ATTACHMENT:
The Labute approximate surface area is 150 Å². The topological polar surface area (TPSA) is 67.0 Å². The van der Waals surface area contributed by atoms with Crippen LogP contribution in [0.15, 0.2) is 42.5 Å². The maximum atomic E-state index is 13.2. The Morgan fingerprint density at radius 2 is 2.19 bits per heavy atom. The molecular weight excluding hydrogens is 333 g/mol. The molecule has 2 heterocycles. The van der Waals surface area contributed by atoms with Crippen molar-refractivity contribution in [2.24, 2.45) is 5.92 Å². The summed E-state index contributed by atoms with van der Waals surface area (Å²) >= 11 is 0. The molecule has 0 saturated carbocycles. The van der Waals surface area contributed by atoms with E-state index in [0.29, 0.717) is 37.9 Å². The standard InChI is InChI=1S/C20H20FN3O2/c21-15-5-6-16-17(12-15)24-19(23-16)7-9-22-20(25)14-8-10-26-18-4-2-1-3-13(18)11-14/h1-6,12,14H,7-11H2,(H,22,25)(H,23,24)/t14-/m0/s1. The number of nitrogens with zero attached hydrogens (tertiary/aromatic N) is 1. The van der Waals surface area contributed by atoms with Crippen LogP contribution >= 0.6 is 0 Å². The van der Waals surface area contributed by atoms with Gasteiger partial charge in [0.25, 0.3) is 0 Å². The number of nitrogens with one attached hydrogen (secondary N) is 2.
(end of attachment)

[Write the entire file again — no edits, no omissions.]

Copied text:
The Labute approximate surface area is 150 Å². The topological polar surface area (TPSA) is 67.0 Å². The van der Waals surface area contributed by atoms with Crippen LogP contribution in [0.15, 0.2) is 42.5 Å². The maximum atomic E-state index is 13.2. The Morgan fingerprint density at radius 2 is 2.19 bits per heavy atom. The molecular weight excluding hydrogens is 333 g/mol. The molecule has 2 heterocycles. The van der Waals surface area contributed by atoms with Crippen molar-refractivity contribution in [2.24, 2.45) is 5.92 Å². The summed E-state index contributed by atoms with van der Waals surface area (Å²) >= 11 is 0. The molecule has 0 saturated carbocycles. The van der Waals surface area contributed by atoms with E-state index in [0.29, 0.717) is 37.9 Å². The standard InChI is InChI=1S/C20H20FN3O2/c21-15-5-6-16-17(12-15)24-19(23-16)7-9-22-20(25)14-8-10-26-18-4-2-1-3-13(18)11-14/h1-6,12,14H,7-11H2,(H,22,25)(H,23,24)/t14-/m0/s1. The number of nitrogens with zero attached hydrogens (tertiary/aromatic N) is 1. The van der Waals surface area contributed by atoms with Crippen LogP contribution >= 0.6 is 0 Å². The van der Waals surface area contributed by atoms with Gasteiger partial charge in [0.25, 0.3) is 0 Å². The number of nitrogens with one attached hydrogen (secondary N) is 2.